Blog Archives

Toppa Top 10: Bonjay’s Top 10 Caribbean-Canadians – LargeUp


This Friday, July 1, is Canada Day, the Canadian equivalent of July 4th. For the occasion, we tapped Ian “Pho” Swain and Alanna Stuart of Toronto-based post-dancehall outfit Bonjay (whose electric, Natalie Storm-featuring Stumble [Passa Passa Remix]“ just premiered here last week) to run down a list of the 10 most interesting and significant Canadians of Caribbean descent. There’s a lot more than you think…

Since we started venturing far afield from our Toronto home to perform, we’ve been taken aback by how many people are surprised there are West Indians in Canada. From random Texans to the New York Times (“Canadian dancehall? Why not?”), we spend a lot of time explaining that, yes, there are a lot of Caribbean people in Toronto and Montréal, so no, it’s not weird that we grew up on dancehall sonics, and they’re a big influence on our own music. So in an effort to promote international understanding, we present to you: our take on the Top 10 Caribbean-Canadians.

1. Malcolm Gladwell

This half-Jamaican journalist is a gifted storyteller, famous for writing long-form New Yorker articles that make you feel smarter afterwards and for turning the best ones into best-sellers like BlinkOutliers andThe Tipping Point. Gladwell’s West Indian heritage doesn’t often feature in his work, but he touches on it in this piece on the relationship between sporting excellence and race, and in this radio interview on the same topic.

2. The Right Honourable Michaëlle Jean

In 2005, Jean was appointed Governor-General–the Queen’s representative in Canada and our country’s ceremonial head of state. Jean was born in Haiti and moved to Montréal as a teenager, where her academic career focused on comparative literature and languages (she speaks five). After working her way up to national prominence as a journalist, she accepted the five-year term and focused her efforts on youth issues and support for the armed forces. Perhaps her best-known act as “G-G” was responding to Europe’s ban on seal meat by jetting up north to eat raw seal heart in solidarity with the Inuit hunters. Since leaving office in 2010, Jean has become special envoy to Haiti for the UN.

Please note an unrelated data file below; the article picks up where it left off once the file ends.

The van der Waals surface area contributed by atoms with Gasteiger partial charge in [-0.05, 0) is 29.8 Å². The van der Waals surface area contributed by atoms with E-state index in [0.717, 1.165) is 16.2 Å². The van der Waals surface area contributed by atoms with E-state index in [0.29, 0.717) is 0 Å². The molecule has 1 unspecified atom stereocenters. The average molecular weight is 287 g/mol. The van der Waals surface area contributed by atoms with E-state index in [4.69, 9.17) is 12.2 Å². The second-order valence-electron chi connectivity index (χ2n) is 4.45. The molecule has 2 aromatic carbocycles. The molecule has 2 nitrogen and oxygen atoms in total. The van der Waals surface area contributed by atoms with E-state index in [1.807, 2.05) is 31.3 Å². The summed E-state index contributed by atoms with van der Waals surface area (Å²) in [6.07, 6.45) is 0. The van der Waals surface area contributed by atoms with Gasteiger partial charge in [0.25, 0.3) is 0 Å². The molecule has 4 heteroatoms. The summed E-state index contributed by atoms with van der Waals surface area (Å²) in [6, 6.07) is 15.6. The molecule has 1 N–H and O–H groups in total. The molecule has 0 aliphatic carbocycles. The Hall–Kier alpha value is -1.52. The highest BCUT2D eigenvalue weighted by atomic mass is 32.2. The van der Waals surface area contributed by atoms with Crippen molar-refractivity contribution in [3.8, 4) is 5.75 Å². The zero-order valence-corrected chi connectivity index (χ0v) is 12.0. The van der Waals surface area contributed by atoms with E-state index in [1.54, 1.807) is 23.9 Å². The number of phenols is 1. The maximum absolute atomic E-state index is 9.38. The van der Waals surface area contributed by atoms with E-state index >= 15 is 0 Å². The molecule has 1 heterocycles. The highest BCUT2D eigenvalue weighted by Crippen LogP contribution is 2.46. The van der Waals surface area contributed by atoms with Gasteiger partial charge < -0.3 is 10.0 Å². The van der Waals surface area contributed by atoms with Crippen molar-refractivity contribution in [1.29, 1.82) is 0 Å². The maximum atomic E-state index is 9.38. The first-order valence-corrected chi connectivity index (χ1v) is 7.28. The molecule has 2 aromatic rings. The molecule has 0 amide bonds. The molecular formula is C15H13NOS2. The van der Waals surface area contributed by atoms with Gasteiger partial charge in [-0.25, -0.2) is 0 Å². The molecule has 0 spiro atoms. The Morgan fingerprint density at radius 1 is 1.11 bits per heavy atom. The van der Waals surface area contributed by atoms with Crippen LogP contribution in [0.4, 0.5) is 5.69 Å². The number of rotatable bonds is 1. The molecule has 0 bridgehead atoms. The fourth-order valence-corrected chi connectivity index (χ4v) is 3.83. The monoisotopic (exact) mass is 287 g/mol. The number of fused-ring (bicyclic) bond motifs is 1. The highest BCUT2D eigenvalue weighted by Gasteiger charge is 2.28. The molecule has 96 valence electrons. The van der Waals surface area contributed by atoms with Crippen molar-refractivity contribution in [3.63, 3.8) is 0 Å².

3. Michael Lee-Chin

The black Warren Buffett is a Chinese Jamaican from Port Antonio who moved to Canada to attendMcMaster University. After school, he took advantage of the late-80s mutual funds explosion to cultivate a financial services empire with fingers in investment planning, securities and insurance. After working his way onto the Forbes Billionaires list, Lee-Chin cashed out in 2009 and shifted his wealth to extensive holdings across the Caribbean in sectors like banking,
telecommunications and Reggae Beach. Lee-Chin is well-known in Canada for his numerous philanthropic efforts, including his questionable taste in architecture.

4. Kardinal Offishall

Kardi started his rap career as ”Kool Aid” but switched his name up as a teen, inspired by iron-fisted 17th-century French politician Cardinal Richelieu. Since the son of Jamaican immigrants first burst out of T-O in the late 90s, he’s appeared on everything from the “selector remix” of Clipse’s “Grindin’” to aParagons/Blondie cover. But he earned his place in history with the phenomenal “Ol’ Time Killin’,” which fuses bare chat about sound bwoy murder with Little X visuals featuring some of the most vibrant Caribbean coloration ever to grace the small screen.

5. Little X (AKA “Director X”)

This half-Trini hails from Brampton–sort of a suburban Crown Heights, just outside of Toronto–and started his career as a teenage intern at MuchMusic, our version of MTV. He soon moved on to work for Hype Williams, learning enough to earn his own gigs and going on to direct classics like Sean Paul’s crossover trinity of “Gimme the Light,” “Get Busy” and “Temperature,” as well as big American hits like Usher’s “Yeah” and Kanye’s “The New Workout Plan.” We’ll always remember him for his role as visual consultant on the stylistically stunning Belly. Did he put those rooster feathers on Sosa’s head?